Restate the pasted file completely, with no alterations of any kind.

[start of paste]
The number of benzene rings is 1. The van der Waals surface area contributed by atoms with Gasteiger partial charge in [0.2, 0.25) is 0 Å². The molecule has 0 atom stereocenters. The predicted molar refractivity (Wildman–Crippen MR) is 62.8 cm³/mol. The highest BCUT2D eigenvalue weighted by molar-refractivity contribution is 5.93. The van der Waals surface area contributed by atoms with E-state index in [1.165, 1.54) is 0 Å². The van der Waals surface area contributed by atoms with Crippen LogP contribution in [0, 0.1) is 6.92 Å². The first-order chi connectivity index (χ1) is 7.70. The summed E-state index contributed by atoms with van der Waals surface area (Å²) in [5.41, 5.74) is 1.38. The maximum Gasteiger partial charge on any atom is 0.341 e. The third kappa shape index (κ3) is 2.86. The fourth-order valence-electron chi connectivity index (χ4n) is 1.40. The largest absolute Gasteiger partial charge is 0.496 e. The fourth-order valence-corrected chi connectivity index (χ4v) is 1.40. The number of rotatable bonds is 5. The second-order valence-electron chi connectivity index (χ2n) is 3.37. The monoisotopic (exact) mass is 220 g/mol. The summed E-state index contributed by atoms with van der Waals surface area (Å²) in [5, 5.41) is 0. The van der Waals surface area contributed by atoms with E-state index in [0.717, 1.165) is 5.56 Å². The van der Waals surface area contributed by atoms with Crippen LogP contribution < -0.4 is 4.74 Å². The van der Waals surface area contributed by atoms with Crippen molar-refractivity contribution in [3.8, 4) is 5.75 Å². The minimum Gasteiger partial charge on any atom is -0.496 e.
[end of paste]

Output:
The number of benzene rings is 1. The van der Waals surface area contributed by atoms with Gasteiger partial charge in [0.2, 0.25) is 0 Å². The molecule has 0 atom stereocenters. The predicted molar refractivity (Wildman–Crippen MR) is 62.8 cm³/mol. The highest BCUT2D eigenvalue weighted by molar-refractivity contribution is 5.93. The van der Waals surface area contributed by atoms with E-state index in [1.165, 1.54) is 0 Å². The van der Waals surface area contributed by atoms with Crippen LogP contribution in [0, 0.1) is 6.92 Å². The first-order chi connectivity index (χ1) is 7.70. The summed E-state index contributed by atoms with van der Waals surface area (Å²) in [5.41, 5.74) is 1.38. The maximum Gasteiger partial charge on any atom is 0.341 e. The third kappa shape index (κ3) is 2.86. The fourth-order valence-electron chi connectivity index (χ4n) is 1.40. The largest absolute Gasteiger partial charge is 0.496 e. The fourth-order valence-corrected chi connectivity index (χ4v) is 1.40. The number of rotatable bonds is 5. The second-order valence-electron chi connectivity index (χ2n) is 3.37. The monoisotopic (exact) mass is 220 g/mol. The summed E-state index contributed by atoms with van der Waals surface area (Å²) in [5, 5.41) is 0. The van der Waals surface area contributed by atoms with E-state index in [0.717, 1.165) is 5.56 Å². The van der Waals surface area contributed by atoms with Crippen LogP contribution < -0.4 is 4.74 Å². The van der Waals surface area contributed by atoms with Crippen molar-refractivity contribution in [3.8, 4) is 5.75 Å². The minimum Gasteiger partial charge on any atom is -0.496 e.